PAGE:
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J Clin Endocrinol Metab. 2013 Mar;98(3):1137-46. doi: 10.1210/jc.2012-3106. Epub 2013 Feb 5.

Effects of vitamin D supplementation in older African American women.

Author information

  • 1Bone Metabolism Unit, Creighton University School of Medicine, 601 North 30th Street, Suite 6718, Omaha, Nebraska 68131, USA. jcg@creighton.edu

Abstract

CONTEXT:

Serum 25-hydroxyvitamin D (25OHD) is lower in women with darker skin color. Is it due to lower skin production, lower absorption, or different metabolism of vitamin D?

OBJECTIVES:

The objective of the study was to measure the effect of vitamin D3 on serum 25OHD and serum PTH in older African American women with vitamin D insufficiency and the serum 25OHD 20 ng/mL or less (<50 nmol/L). The results can be used to estimate the Recommended Dietary Allowance (RDA).

DESIGN AND SETTING:

This was a randomized, double-blind placebo trial at Creighton University Medical Center and Indiana University Medical Center.

PARTICIPANTS:

Participants were 110 healthy older African American women.

INTERVENTIONS:

The intervention consisted of participants randomly assigned to placebo, vitamin D3 400, 800, 1600, 2400, 3200, 4000, or 4800 IU daily; calcium supplements were given to maintain total calcium intake of 1200-1400 mg/d.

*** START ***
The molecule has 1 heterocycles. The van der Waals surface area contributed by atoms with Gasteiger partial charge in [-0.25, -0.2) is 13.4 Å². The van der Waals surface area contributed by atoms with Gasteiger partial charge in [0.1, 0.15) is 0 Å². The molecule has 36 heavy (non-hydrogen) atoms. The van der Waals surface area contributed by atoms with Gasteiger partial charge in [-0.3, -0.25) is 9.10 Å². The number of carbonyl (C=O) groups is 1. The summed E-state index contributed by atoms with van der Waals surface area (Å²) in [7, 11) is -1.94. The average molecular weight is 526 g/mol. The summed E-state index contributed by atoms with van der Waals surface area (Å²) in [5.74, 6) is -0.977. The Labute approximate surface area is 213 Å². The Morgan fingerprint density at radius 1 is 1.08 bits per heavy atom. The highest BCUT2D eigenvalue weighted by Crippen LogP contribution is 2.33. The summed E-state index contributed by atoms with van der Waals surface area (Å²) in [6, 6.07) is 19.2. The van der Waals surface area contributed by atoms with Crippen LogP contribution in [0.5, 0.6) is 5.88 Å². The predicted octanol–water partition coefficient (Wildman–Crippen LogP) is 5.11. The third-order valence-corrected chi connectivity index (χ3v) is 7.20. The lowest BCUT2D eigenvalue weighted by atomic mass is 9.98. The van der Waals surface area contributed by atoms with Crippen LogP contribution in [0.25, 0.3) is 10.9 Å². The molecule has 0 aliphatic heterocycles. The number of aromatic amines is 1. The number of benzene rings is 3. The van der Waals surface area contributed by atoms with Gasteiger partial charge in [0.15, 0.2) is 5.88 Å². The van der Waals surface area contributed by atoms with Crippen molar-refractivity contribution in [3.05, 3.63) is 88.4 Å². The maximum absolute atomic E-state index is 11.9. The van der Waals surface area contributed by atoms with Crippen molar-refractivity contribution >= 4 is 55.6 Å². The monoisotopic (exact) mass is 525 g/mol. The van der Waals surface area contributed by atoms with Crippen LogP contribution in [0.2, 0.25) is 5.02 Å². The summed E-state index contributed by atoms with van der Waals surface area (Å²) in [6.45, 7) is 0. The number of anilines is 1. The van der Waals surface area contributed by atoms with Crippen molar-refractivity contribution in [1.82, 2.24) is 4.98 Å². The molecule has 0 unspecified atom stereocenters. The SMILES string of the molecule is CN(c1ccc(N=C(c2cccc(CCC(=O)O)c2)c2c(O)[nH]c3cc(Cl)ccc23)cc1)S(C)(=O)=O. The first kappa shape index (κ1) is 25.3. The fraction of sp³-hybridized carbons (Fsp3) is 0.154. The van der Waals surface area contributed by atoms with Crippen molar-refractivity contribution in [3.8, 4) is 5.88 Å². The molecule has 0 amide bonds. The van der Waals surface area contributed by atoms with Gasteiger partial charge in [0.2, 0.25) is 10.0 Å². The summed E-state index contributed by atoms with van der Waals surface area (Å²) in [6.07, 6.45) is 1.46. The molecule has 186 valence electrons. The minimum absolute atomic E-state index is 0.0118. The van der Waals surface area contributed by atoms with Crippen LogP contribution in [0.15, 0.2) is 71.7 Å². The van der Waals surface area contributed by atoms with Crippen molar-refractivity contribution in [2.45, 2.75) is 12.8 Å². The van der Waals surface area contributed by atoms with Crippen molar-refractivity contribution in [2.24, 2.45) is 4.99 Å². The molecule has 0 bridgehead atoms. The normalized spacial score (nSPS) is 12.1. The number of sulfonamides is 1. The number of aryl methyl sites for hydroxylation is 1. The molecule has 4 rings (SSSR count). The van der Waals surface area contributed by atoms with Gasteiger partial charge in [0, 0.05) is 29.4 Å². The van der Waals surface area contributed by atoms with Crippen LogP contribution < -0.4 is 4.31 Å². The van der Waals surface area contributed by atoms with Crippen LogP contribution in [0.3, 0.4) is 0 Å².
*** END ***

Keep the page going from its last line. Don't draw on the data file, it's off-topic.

MAIN OUTCOME MEASUREMENTS:

Change in serum 25OHD and serum PTH levels at 12 months was measured.

RESULTS:

Mean baseline serum 25OHD was 13 ng/mL (33 nmol/L). On 4800 IU, serum 25OHD averaged 50 ng/mL (125 nmol/L) compared with 47 ng/mL (117 nmol/L) in Caucasian women. Serum PTH at 12 months decreased significantly (P = .008) when related to serum 25OHD but not dose. Hypercalcemia occurred in 7% and hypercalciuria in 15%. Events were unrelated to vitamin D dose.

CONCLUSION:

Vitamin D3 800 IU increased serum 25OHD greater than 20 ng/mL (>50 nmol/L) in 97.5% of the African American women just as it did in the Caucasian women, and therefore, the RDA is the same for both groups. Because absorption and metabolism of oral vitamin D absorption is similar in both groups, lower levels of serum 25OHD in African Americans must be due to lower production of vitamin D in skin.

PMID:
23386641
[PubMed - indexed for MEDLINE]
PMCID:
PMC3590472
Free PMC Article

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